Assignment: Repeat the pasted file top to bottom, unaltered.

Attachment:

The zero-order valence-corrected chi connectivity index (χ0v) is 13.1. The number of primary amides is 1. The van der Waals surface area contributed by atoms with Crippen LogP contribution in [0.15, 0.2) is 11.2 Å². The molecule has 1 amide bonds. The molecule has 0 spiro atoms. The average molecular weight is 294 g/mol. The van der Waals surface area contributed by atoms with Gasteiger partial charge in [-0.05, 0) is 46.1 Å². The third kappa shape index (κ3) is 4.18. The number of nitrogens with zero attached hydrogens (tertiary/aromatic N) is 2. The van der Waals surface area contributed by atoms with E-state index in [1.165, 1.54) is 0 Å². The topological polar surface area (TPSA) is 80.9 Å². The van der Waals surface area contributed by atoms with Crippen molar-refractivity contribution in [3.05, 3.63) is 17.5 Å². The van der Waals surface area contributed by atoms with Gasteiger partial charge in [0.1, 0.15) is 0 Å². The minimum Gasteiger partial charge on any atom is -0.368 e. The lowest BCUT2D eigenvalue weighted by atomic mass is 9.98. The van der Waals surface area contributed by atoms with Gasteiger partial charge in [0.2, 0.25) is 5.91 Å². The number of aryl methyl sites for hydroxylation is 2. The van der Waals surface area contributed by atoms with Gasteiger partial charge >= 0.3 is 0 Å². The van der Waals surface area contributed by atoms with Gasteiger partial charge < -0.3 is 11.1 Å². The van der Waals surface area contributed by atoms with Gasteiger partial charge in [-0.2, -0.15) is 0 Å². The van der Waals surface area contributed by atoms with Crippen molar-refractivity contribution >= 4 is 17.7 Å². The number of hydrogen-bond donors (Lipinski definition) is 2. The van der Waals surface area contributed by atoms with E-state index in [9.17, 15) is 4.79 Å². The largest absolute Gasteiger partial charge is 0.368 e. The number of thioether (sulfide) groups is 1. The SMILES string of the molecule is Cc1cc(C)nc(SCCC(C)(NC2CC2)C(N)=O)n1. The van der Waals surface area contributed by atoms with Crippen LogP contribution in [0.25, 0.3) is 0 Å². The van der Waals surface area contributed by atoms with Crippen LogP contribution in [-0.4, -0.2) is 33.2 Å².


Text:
The zero-order valence-corrected chi connectivity index (χ0v) is 13.1. The number of primary amides is 1. The van der Waals surface area contributed by atoms with Crippen LogP contribution in [0.15, 0.2) is 11.2 Å². The molecule has 1 amide bonds. The molecule has 0 spiro atoms. The average molecular weight is 294 g/mol. The van der Waals surface area contributed by atoms with Gasteiger partial charge in [-0.05, 0) is 46.1 Å². The third kappa shape index (κ3) is 4.18. The number of nitrogens with zero attached hydrogens (tertiary/aromatic N) is 2. The van der Waals surface area contributed by atoms with E-state index in [1.165, 1.54) is 0 Å². The topological polar surface area (TPSA) is 80.9 Å². The van der Waals surface area contributed by atoms with Crippen molar-refractivity contribution in [3.05, 3.63) is 17.5 Å². The van der Waals surface area contributed by atoms with Gasteiger partial charge in [0.1, 0.15) is 0 Å². The minimum Gasteiger partial charge on any atom is -0.368 e. The lowest BCUT2D eigenvalue weighted by atomic mass is 9.98. The van der Waals surface area contributed by atoms with Gasteiger partial charge in [0.2, 0.25) is 5.91 Å². The number of aryl methyl sites for hydroxylation is 2. The van der Waals surface area contributed by atoms with Gasteiger partial charge >= 0.3 is 0 Å². The van der Waals surface area contributed by atoms with Gasteiger partial charge < -0.3 is 11.1 Å². The van der Waals surface area contributed by atoms with Gasteiger partial charge in [-0.2, -0.15) is 0 Å². The van der Waals surface area contributed by atoms with Crippen molar-refractivity contribution >= 4 is 17.7 Å². The number of hydrogen-bond donors (Lipinski definition) is 2. The van der Waals surface area contributed by atoms with E-state index in [9.17, 15) is 4.79 Å². The largest absolute Gasteiger partial charge is 0.368 e. The number of thioether (sulfide) groups is 1. The SMILES string of the molecule is Cc1cc(C)nc(SCCC(C)(NC2CC2)C(N)=O)n1. The van der Waals surface area contributed by atoms with Crippen LogP contribution in [0.25, 0.3) is 0 Å². The van der Waals surface area contributed by atoms with Crippen LogP contribution in [-0.4, -0.2) is 33.2 Å².